The Beliefs That Make Us Who We Are

Love.

I find it puzzling and ridiculously annoying that the English language uses only one word to describe about a million different things.

I can love my spouse. I can love my parents. I can love my children, my friends, my pets. I can love God. I can love traveling or writing or cycling or knitting. I can love peanut butter and Netflix.

Yet these are not all the same thing.

Love can be a noun, a verb, an adjective or an adverb. Love can be used in a healthy way and in a toxic way. Love can be spoken but not meant. Love can be epic or tiny.

This doesn’t make any sense. What is love, anyway?

I am a romantic of the highest caliber, so, to me, love is everything. I have sought after it my whole life, and now that I’ve found it, I am very opinionated about it. So too, I’ve found, is everyone else.

They say, When you know, you know. And I know. I know in my bones, in my gut, in my soul. I have found love. I am in love. I understand the words of the poets; I see a whole new world; I am a better person because I truly love someone who truly loves me.

But there are many people who want to argue that what I have is not love, because I share it with someone of my same sex.

I want to say to these people: If you actually have love and know what it is, how can you deny that I do too, even if it doesn’t look the same as yours? Of course, I can’t just claim that homophobic people don’t have real love in their lives.

I had an interesting conversation with someone recently, if you can call it a conversation that is. Mostly it was me yelling while she responded calmly with her opposing opinions. I asked her to explain why she believes love between two people of the same sex is wrong. Her response was, “Because it ends life.” She believes the whole point of life is to procreate; life wants only to reproduce more life. Homosexuality goes against nature, she says, which is why it is a sin.

At the end of our talk, I still wanted to tear someone’s hair out, but even so, I knew this person was a godsend. I needed to hear someone’s reasons for discriminating against people like me beyond “For the Bible tells me so.” I could argue against her reasoning point by point, but the real point is that we hold different beliefs.

I could never believe that homosexuality is a sin. I believe that love is not limited by anatomy. I believe real love always makes the world a better place. That is a belief that makes me who I am.

We all have beliefs that are tied inextricably to the people we are meant to be. Does that mean that the belief in the unnaturalness of some people’s identities are meant to be?Something deep inside me tells me no. I believe that jam should be spread on a scone before the clotted cream, but that’s not tied to my destiny. There’s a line between opinion and belief, though they too often get confused.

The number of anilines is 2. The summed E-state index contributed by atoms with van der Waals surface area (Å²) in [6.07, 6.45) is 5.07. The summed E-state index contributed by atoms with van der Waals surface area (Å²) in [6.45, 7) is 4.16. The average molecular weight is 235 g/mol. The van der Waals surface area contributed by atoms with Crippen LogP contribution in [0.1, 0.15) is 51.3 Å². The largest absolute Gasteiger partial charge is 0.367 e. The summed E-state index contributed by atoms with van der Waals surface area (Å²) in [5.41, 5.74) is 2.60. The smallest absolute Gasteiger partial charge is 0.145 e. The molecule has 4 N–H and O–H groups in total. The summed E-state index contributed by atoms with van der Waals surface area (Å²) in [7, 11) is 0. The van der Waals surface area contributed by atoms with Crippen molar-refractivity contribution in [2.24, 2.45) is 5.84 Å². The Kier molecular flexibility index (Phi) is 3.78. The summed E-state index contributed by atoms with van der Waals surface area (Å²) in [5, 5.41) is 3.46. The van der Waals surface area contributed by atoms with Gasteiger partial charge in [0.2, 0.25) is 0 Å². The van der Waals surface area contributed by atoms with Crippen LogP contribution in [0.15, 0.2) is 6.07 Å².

Beliefs go deeper than preference, deeper than what we’ve been taught. Our beliefs are written into make up, and often we don’t even know what they are until we look at them. Some of our beliefs are meant to be various, but some are meant to be shared among us all. And Love is at the heart of all belief. No pun intended.

We’ve reached the stage in our development as a species in which we need to examine the stories and beliefs that make us who we are. This need comes from within us; it is a collective urge for growth. It’s nothing new, of course. Mystics and sages have been doing this for centuries upon centuries, but now in the first world there is a mass movement toward self-examination and self-improvement.

Why? Because now we need more than survival. We need more than comfort. We need more than power. We need love.

So the question still lingers, What is love? Given the plethora of ways we use the word, I think it’s clear that, collectively, we don’t yet know or understand it. When we do, I believe the world will look very different.

Love is a huge part of what we are as humans and who we are meant to be. As we search for love, we are really searching for ourselves. That’s where it begins. With you. With me. With each of us.

Have a look see. In your heart of hearts, what do you believe in? What do you love?

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